This sheet is about exposure to selegiline in pregnancy and while breastfeeding. This information should not take the place of medical care and advice from your healthcare provider.
What is selegiline?
Selegiline is a medication approved to treat major depressive disorder and to help treat Parkinson’s disease. It has also been used to treat other medical conditions. It is in a class of medications known as selective inhibitors of monoamine oxidase type B. It is available as a skin (transdermal) patch, sold under the name Emsam®. It can also be taken by mouth (orally) and is sold under brand names such as Eldepryl® and Zelapar®.
Sometimes when people find out they are pregnant, they think about changing how they take their medication, or stopping their medication altogether. However, it is important to talk with your healthcare providers before making any changes to how you take this medication. In general, monoamine oxidase inhibitors are avoided during pregnancy because of their side effects and interactions with other medications. However, they have been used when other medications have not been effective. Your healthcare providers can talk with you about the benefits of treating your condition and the risks of untreated illness during pregnancy.
If you and your healthcare provider decide that you should stop this medication, you should discuss the best way to stop. It may be suggested to slowly lower the amount taken (taper off) because some people can experience withdrawal symptoms after stopping monoamine oxidase inhibitors. This may include flu-like symptoms such as sweating, chills, nausea, and headaches, as well as anxiety, agitation, and trouble sleeping.
If you are taking this medication for depression, MotherToBaby has a fact sheet on depression at: https://mothertobaby.org/fact-sheets/depression-pregnancy/.
I take selegiline. Can it make it harder for me to get pregnant?
Answer if info available; otherwise: It is not known if selegiline can make it harder to get pregnant.
Does taking selegiline increase the chance of miscarriage?
Miscarriage is common and can occur in any pregnancy for many different reasons. Studies have not been done to see if selegiline could increase the chance for miscarriage.
Does taking selegiline increase the chance of birth defects?
Every pregnancy starts out with a 3-5% chance of having a birth defect. This is called the background risk. It is not known if taking selegiline could increase the chance for birth defects. Experimental animal studies did not find a higher chance for birth defects. There are 3 case reports on people who became pregnant while being treated with selegiline and other medications. Two people stopped taking selegiline and 1 continued to use the medication through the pregnancy; all 3 had healthy infants.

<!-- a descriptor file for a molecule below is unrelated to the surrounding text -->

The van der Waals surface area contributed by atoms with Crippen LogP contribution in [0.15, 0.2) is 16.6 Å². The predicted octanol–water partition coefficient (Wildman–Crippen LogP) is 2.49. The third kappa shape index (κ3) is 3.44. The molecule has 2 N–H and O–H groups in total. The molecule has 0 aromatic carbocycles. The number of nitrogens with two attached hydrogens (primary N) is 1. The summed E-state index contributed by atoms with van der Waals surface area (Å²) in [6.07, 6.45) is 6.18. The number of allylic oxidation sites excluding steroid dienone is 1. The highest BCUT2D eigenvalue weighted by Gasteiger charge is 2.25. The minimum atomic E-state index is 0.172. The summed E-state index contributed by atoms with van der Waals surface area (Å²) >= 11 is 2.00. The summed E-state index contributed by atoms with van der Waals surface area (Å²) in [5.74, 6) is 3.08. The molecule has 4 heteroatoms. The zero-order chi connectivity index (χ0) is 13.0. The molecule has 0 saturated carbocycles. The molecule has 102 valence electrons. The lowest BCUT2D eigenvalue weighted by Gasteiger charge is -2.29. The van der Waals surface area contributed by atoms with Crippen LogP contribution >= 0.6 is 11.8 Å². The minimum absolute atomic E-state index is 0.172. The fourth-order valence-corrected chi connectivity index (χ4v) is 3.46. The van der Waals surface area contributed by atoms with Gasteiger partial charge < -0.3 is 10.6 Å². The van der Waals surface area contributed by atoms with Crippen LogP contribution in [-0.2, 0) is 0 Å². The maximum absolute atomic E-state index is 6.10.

Does taking selegiline in pregnancy increase the chance of other pregnancy related problems?
Studies have not been done to see if selegiline increases the chance for pregnancy-related problems such as preterm delivery (birth before week 37) or low birth weight (weighing less than 5 pounds, 8 ounces [2500 grams] at birth).
Does taking selegiline in pregnancy affect future behavior or learning for the child?
Studies have not been done to see if selegiline can cause behavior or learning issues for the child.
Breastfeeding while taking selegiline:
Selegiline has not been well studied for use while breastfeeding. There are 2 case reports of breastfeeding; no reported issues with development was reported. It is not known how much selegiline would get into breastmilk. Be sure to talk to your healthcare provider about all of your breastfeeding questions.
If a male takes selegiline, could it affect fertility (ability to get partner pregnant) or increase the chance of birth defects?
Studies have not been done to see if selegiline could affect male fertility or increase the chance of birth defects. In general, exposures that fathers or sperm donors have are unlikely to increase the risks to a pregnancy. For more information, please see the MotherToBaby fact sheet Paternal Exposures at https://mothertobaby.org/fact-sheets/paternal-exposures-pregnancy/.
Please click here for references.
National Pregnancy Registry for Psychiatric Medications: There is a pregnancy registry for women who take psychiatric medications, such as selegiline. For more information you can look at their website: https://womensmentalhealth.org/clinical-and-research-programs/pregnancyregistry/.
OTIS/MotherToBaby encourages inclusive and person-centered language. While our name still contains a reference to mothers, we are updating our resources with more inclusive terms. Use of the term mother or maternal refers to a person who is pregnant. Use of the term father or paternal refers to a person who contributes sperm.